Analysing the Behaviour of Acids Essay Sample
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Analysing the Behaviour of Acids Essay Sample
Sodium hydroxide is corrosive if in contact with the skin. It is particularly dangerous in the eyes, even in the most dilute solutions. Always wear eye protection.
Copper (II) oxide is harmful to the skin, eyes and lungs and toxic. Always wear eye protection.
* Reaction of acids with alkalis (soluble bases)
Measure approximately a 2 cm depth of an acid of your choice into a test tube and add two drops of universal indicator solution. Record the temperature of the solution and note it down. Add the alkali drop-wise until a change in colour of the indicator is seen. Test the temperature of the final solution. Repeat the reaction but with a different acid.
HCl (aq) + NaOH (aq) NaCl (aq) + H2O(l)
H+ + Cl- + Na+ + OH- Na+ + Cl- + H2O
H+(aq) + OH-(aq) H2O
t1= 24 t2= 27 t=3
number of drops: 38
CH3COOH (aq) + NaOH (aq) CH3COONa (aq) + H2O (l)
CH3COO- + H+ + Na+ + OH- CH3COO- + Na+ + H2O
H+(aq) + OH- (aq) H2O
t1= 22 t2= 26 t=4
number of drops: 34
Acid is a substance which contain hydrogen ions (H+). It is a proton donor.
Alkali is a base which is soluble in water and which contains the hydroxide ions (OH-). It is a proton acceptor.
The reaction between acid and the alkali is a specific case of aci-base neutralisation.
It occurs according to the formula:
acid + base salt + water
During this process hydrogen ions (H+) from the proton donor and hydroxide ions (OH-) from the proton acceptor react together forming a water molecule (H2O).
Neutralisation reactions are mostly classified as exothermic, as the heat is released to the surrounding.
* Reaction of acids with insoluble bases
Measure 1 level spatula of copper (II) oxide into a boiling tube and add one of the acids to a depth of 1-2 cm and warm up gently in a blue Bunsen flame. Notice any visible reaction. Repeat the reaction with more acids and copper (II) oxide, noting your observations.
CuO (s) + 2HCl (aq) CuCl2 (aq) + H2O (l)
CuO + 2H + + 2Cl – Cu2+ + 2Cl- + H2O
CuO is a black powder and HCl is colourless solution.
After putting copper (II) oxide in the aqueous solution of hydrochloric acid and warming it up, the change of colour of the solution could be observed. The colour of the solution was green/blue.
CuO (s) + 2CH3COOH (aq) (CH3COO)2Cu(aq) + H2O (l)
CuO + 2CH3COO- + H+ 2CH3COO- + Cu2+ + H2O
CuO is a black powder and CH3COOH is colourless solution.
After putting copper (II) oxide in the aqueous solution of ethanoic acid and warming it up, the change of colour of the solution could be observed. The colour obtained was dark blue.
* Ammonia as a base
Carefully add 1 cm3 of concentrated ammonia solution (corrosive) into a test tube and into another tube add 1 cm3 of concentrated hydrochloric acid (corrosive). Hold the tops of the tubes together and note what you see.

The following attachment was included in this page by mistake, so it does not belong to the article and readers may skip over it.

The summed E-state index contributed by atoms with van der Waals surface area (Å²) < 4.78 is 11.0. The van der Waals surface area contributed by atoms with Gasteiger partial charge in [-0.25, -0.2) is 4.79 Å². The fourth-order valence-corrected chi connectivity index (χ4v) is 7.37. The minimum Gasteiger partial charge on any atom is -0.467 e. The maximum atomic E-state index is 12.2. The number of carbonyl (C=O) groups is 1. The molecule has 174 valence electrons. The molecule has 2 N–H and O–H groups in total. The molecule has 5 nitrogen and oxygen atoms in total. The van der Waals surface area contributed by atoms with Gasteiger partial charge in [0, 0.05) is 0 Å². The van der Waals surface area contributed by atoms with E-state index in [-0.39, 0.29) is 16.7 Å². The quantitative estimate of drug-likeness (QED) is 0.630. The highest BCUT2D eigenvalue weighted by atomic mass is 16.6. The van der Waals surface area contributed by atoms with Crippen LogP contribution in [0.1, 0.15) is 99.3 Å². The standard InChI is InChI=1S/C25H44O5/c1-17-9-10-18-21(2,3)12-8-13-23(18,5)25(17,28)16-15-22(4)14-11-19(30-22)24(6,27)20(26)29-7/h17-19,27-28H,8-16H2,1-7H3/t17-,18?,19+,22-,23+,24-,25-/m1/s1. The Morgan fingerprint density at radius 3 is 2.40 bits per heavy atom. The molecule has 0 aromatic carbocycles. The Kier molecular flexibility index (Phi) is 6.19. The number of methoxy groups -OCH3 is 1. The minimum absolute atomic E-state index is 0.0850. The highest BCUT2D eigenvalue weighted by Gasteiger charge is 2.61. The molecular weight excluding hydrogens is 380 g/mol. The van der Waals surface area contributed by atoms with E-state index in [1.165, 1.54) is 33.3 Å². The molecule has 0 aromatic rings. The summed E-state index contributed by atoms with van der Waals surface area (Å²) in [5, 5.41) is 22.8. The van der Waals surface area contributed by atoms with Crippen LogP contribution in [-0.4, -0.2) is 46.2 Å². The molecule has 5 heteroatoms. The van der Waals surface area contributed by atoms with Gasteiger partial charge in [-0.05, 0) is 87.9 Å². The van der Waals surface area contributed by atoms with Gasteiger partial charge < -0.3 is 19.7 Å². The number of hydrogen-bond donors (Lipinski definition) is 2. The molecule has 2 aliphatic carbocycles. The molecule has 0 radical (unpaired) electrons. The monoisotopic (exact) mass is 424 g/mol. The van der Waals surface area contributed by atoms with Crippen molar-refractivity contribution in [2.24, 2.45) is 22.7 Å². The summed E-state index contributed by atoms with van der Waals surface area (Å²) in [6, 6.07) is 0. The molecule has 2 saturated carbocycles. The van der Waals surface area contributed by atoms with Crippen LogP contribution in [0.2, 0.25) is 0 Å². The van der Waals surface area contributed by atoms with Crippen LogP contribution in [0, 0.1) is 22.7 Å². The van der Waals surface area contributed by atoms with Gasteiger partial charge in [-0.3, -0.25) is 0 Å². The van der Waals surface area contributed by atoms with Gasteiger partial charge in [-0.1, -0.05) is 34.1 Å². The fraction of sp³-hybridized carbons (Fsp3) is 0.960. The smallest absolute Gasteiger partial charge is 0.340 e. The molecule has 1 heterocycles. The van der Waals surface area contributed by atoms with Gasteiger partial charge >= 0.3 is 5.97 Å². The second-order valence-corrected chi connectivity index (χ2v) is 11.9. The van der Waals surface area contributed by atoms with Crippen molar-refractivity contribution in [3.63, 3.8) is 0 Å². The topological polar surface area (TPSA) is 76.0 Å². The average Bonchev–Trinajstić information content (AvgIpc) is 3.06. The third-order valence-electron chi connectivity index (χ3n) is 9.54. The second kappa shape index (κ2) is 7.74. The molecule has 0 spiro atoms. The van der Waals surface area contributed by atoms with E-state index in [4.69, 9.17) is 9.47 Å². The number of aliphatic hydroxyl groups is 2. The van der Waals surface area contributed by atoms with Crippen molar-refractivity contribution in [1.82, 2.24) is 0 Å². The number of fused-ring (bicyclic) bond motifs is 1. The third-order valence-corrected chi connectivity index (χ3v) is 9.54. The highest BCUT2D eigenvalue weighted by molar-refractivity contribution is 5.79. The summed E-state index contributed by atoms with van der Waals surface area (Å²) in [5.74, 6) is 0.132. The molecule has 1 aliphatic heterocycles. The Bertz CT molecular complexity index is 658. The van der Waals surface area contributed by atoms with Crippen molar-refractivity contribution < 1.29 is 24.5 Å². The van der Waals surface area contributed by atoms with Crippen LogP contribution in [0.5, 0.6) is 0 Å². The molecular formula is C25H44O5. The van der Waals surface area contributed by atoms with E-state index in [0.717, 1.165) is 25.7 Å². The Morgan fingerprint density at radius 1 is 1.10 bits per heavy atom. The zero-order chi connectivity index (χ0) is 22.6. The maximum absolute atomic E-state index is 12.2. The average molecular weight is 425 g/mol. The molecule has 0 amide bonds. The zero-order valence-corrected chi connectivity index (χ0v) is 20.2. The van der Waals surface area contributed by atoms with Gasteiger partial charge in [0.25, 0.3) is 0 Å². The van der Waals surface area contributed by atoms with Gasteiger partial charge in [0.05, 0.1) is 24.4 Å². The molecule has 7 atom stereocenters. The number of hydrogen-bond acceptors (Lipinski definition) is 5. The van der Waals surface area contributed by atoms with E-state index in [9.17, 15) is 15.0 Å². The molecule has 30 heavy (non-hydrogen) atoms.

NH3 (g) + HCl (g) NH4Cl (g)
NH3 + H+ + Cl- NH4+ + Cl-
Ammonia is a compound of nitrogen and hydrogen. It is normally encountered as a gas with a characteristic odor. Ammonia combines with acids to form salts.
Completely dry ammonia does not react with dry acid, that is the reason why the solutions had to be made.
After putting the tubes together, the white smoke could be observed.
Hydrochloric acid sample releases fumes which are reacting with ammonia fumes to produce a white smoke of ammonium chloride.
* The presence of water
A dry solution of hydrogen chloride gas dissolved in hexane will have been prepared for you which can be found in the fume cupboard. Add the following substances to the solution, noting down your observations:
Place a 3 cm length of magensium metal and carefully add it to the hydrogen chloride in the hydrocarbon solvent. DO NOT HEAT THIS SOLUTION. Note any changes that you see.
After placing magnesium in the hexane solution, no changes could be observed.
Add two drops of universal indicator solution th the hydrogen chloride solution and note any changes that you see
After using indicator in the hexane solution no changes could be observed.
Anhydrous sodium carbonate
Add 1 level spatula of anhydrous sodium carbonate to the hydrogen chloride solution and note any changes that you see
After placing anhydrous sodium carbonate in the hexane solution, no changes could be observed.
Using the apparatus provided, place two graphite electrodes into the solution of hydrogen chloride in the anhydrous solvent and test for the electrical conductivity. Try to interpret the results in terms of the types of particles that must be present within teh solution.
In hexane solution the hydrogen and chlorine are locked together, a single neutral molecule and no charged ions. Any positive movement of the hydrogen is locked to the negative movement of the chlorine, so any movement balances out to zero charge movement and zero electrical movement
In the given experiments concerning hexane solution no change could be observed as hexane does not dissociate.